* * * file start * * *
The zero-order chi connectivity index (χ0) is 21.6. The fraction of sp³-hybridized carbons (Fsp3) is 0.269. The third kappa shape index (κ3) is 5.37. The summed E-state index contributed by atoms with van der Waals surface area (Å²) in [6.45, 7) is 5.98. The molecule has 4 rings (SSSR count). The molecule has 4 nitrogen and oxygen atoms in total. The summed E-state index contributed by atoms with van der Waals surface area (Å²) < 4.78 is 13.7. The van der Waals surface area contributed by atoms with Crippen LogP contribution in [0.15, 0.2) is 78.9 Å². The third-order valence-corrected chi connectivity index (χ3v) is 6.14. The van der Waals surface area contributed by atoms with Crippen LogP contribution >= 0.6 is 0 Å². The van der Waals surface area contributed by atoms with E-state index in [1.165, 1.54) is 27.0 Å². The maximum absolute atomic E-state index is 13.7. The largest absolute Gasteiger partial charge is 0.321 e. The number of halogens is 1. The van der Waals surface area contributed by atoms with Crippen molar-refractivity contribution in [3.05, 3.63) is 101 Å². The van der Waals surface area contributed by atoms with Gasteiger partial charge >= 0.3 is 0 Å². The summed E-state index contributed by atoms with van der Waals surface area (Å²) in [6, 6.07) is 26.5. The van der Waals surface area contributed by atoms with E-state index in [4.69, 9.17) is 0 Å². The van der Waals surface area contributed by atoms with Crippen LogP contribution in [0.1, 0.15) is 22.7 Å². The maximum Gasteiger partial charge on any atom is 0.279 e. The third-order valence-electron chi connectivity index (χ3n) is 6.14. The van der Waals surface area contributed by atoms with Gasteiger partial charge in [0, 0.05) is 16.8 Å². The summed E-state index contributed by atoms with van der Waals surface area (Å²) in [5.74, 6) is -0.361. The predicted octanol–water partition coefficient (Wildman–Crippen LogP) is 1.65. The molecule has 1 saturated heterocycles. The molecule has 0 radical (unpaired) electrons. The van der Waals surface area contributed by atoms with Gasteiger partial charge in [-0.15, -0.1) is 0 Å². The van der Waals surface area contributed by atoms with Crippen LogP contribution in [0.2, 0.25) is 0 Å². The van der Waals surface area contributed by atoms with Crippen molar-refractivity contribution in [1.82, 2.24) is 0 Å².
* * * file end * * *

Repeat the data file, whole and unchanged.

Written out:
The zero-order chi connectivity index (χ0) is 21.6. The fraction of sp³-hybridized carbons (Fsp3) is 0.269. The third kappa shape index (κ3) is 5.37. The summed E-state index contributed by atoms with van der Waals surface area (Å²) in [6.45, 7) is 5.98. The molecule has 4 rings (SSSR count). The molecule has 4 nitrogen and oxygen atoms in total. The summed E-state index contributed by atoms with van der Waals surface area (Å²) < 4.78 is 13.7. The van der Waals surface area contributed by atoms with Crippen LogP contribution in [0.15, 0.2) is 78.9 Å². The third-order valence-corrected chi connectivity index (χ3v) is 6.14. The van der Waals surface area contributed by atoms with Crippen LogP contribution >= 0.6 is 0 Å². The van der Waals surface area contributed by atoms with E-state index in [1.165, 1.54) is 27.0 Å². The maximum absolute atomic E-state index is 13.7. The largest absolute Gasteiger partial charge is 0.321 e. The number of halogens is 1. The van der Waals surface area contributed by atoms with Crippen molar-refractivity contribution in [3.05, 3.63) is 101 Å². The van der Waals surface area contributed by atoms with Gasteiger partial charge >= 0.3 is 0 Å². The summed E-state index contributed by atoms with van der Waals surface area (Å²) in [6, 6.07) is 26.5. The van der Waals surface area contributed by atoms with E-state index in [4.69, 9.17) is 0 Å². The van der Waals surface area contributed by atoms with Crippen LogP contribution in [0.1, 0.15) is 22.7 Å². The maximum Gasteiger partial charge on any atom is 0.279 e. The third-order valence-electron chi connectivity index (χ3n) is 6.14. The van der Waals surface area contributed by atoms with Gasteiger partial charge in [0, 0.05) is 16.8 Å². The summed E-state index contributed by atoms with van der Waals surface area (Å²) in [5.74, 6) is -0.361. The predicted octanol–water partition coefficient (Wildman–Crippen LogP) is 1.65. The molecule has 1 saturated heterocycles. The molecule has 0 radical (unpaired) electrons. The van der Waals surface area contributed by atoms with Gasteiger partial charge in [-0.15, -0.1) is 0 Å². The van der Waals surface area contributed by atoms with Crippen LogP contribution in [0.2, 0.25) is 0 Å². The van der Waals surface area contributed by atoms with Crippen molar-refractivity contribution in [1.82, 2.24) is 0 Å².